Entries in 'age ratings' (18)
Sega Studios Oz is closing its doors, an automated classification system is on the way, and several people played music chairs.
Australia's first ever R18+ rated videogame hit shelves this week, and the iGEA and media were there to help celebrate.
So far this year, the first ever R18+ game has been classified, long-form games criticism takes strides and we interview IGN's Ian Chambers.
With the year drawing to a close and most people already scouring for beer, MCV looks back at the biggest and saddest stories of the year.
Games Radar opens up shop down under this week, while THQ staff resurface at Bluemouth and Android overtakes Apple.
The MCV Pacific 30 Under 30 was listed this week, plus there's yet more news on the R18+ front and IGN announce an awards night.
Well, we're all a good few hours into playing our Wii U's now, and sales charts for Q3 this year have come in.
AIE takes Koch Media's business in ANZ, Ninja Kiwi acquires Scottish dev Digital Goldfish, and there's more news on R18+ this week.
THQ has announced this week that it will be closing its Australian office, while EB EXPO has plenty of news in its wake.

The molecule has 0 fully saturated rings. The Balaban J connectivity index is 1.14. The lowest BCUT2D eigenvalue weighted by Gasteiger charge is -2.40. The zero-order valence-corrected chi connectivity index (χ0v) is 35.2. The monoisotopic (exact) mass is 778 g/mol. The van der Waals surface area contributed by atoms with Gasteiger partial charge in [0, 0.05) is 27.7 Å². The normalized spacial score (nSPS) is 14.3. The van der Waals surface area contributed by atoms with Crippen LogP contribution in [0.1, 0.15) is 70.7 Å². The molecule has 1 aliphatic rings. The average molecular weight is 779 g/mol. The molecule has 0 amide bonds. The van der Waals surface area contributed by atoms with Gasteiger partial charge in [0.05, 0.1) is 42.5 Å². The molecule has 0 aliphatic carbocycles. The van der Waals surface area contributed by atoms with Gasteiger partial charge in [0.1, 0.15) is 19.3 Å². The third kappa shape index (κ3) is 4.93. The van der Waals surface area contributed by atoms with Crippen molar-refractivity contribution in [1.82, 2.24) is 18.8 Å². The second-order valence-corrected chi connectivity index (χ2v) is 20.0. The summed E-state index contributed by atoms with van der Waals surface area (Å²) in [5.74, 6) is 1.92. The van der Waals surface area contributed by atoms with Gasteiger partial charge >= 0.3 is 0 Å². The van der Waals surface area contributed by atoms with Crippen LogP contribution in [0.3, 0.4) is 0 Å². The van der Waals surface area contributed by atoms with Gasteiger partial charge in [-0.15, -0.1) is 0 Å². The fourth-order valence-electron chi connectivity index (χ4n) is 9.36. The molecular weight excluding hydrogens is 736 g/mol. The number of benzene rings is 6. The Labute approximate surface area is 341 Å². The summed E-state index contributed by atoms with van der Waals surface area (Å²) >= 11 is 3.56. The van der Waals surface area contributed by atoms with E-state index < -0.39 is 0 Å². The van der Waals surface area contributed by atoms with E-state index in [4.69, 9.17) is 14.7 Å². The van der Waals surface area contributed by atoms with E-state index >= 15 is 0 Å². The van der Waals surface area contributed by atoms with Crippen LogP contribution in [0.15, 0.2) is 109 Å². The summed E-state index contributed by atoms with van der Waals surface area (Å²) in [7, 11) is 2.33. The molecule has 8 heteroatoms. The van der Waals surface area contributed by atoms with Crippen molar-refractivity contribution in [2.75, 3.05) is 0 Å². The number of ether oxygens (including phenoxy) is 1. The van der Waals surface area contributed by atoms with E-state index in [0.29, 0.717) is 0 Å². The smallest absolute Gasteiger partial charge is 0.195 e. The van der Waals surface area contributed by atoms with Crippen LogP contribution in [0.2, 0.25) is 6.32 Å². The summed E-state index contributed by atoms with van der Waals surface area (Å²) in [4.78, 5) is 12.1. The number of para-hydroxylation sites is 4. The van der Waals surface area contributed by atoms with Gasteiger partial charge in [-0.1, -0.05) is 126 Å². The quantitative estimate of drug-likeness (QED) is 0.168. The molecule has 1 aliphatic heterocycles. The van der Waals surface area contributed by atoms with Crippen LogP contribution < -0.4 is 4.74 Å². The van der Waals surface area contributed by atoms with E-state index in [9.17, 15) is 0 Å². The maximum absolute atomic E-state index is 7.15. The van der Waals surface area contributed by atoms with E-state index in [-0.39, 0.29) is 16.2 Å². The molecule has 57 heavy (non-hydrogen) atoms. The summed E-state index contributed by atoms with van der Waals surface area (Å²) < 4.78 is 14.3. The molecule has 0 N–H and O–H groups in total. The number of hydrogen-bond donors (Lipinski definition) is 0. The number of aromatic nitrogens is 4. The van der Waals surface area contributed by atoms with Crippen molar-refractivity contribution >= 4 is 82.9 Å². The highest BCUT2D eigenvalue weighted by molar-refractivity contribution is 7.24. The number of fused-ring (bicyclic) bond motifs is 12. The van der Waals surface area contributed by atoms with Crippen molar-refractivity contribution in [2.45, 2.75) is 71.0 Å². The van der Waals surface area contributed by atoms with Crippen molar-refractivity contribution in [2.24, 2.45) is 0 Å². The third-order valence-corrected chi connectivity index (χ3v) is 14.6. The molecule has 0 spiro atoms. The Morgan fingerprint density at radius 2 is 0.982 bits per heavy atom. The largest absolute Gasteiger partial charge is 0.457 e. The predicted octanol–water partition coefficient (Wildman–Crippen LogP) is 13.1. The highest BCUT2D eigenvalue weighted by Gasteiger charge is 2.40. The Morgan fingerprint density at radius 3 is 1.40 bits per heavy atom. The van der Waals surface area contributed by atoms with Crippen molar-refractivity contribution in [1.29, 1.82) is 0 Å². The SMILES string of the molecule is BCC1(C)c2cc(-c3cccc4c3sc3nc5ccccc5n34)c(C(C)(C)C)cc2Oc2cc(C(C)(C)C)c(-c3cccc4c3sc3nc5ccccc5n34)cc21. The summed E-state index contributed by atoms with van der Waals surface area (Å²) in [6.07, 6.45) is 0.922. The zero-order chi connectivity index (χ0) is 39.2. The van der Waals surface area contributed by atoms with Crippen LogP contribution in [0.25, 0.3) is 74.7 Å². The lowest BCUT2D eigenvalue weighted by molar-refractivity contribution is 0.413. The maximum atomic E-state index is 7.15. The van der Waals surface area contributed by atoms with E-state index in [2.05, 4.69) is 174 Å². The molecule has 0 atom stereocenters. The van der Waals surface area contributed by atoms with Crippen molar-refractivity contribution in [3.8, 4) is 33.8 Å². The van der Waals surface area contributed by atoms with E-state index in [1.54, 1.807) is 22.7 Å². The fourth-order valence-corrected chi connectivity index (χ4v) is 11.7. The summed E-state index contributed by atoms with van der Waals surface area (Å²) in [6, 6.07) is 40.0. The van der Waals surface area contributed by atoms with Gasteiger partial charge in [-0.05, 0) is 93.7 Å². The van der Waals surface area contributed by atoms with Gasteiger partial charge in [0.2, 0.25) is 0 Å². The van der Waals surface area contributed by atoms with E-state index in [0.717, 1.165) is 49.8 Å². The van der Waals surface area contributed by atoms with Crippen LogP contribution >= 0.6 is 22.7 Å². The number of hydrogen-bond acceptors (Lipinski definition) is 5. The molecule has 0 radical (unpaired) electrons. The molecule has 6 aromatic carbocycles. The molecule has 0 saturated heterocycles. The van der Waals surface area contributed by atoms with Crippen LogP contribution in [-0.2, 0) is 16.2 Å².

July 30th is the day that the full-blooded new PEGI age ratings system for video games will go live in the UK.
The Video Standards Council has confirmed that the proposed changes to the UK video games age ratings system that will make PEGI legally enforceable will not now be put in ...
ELSPA is hopeful that the PEGI system of age ratings for video games will be ratified in law this October – just in time for complete clarity through the busiest ...
PEGI SA, the organisation that manages the PEGI ratings system, has praised games publishers for their high level of compliance with its advertising guidelines.
Eidos has called the new age ratings 'loophole' an "opportunity for the industry to show how responsible it is".
The Entertainment and Leisure Software Publishers Association has called on the Government to close the ‘loophole’ left open by the current Video Recordings Act ‘as soon as possible’.
Retailers that sell adult movies and video games to children face no legal comeuppance, after the discovery of a Government blunder that means that the 1984 Video Recordings Act was ...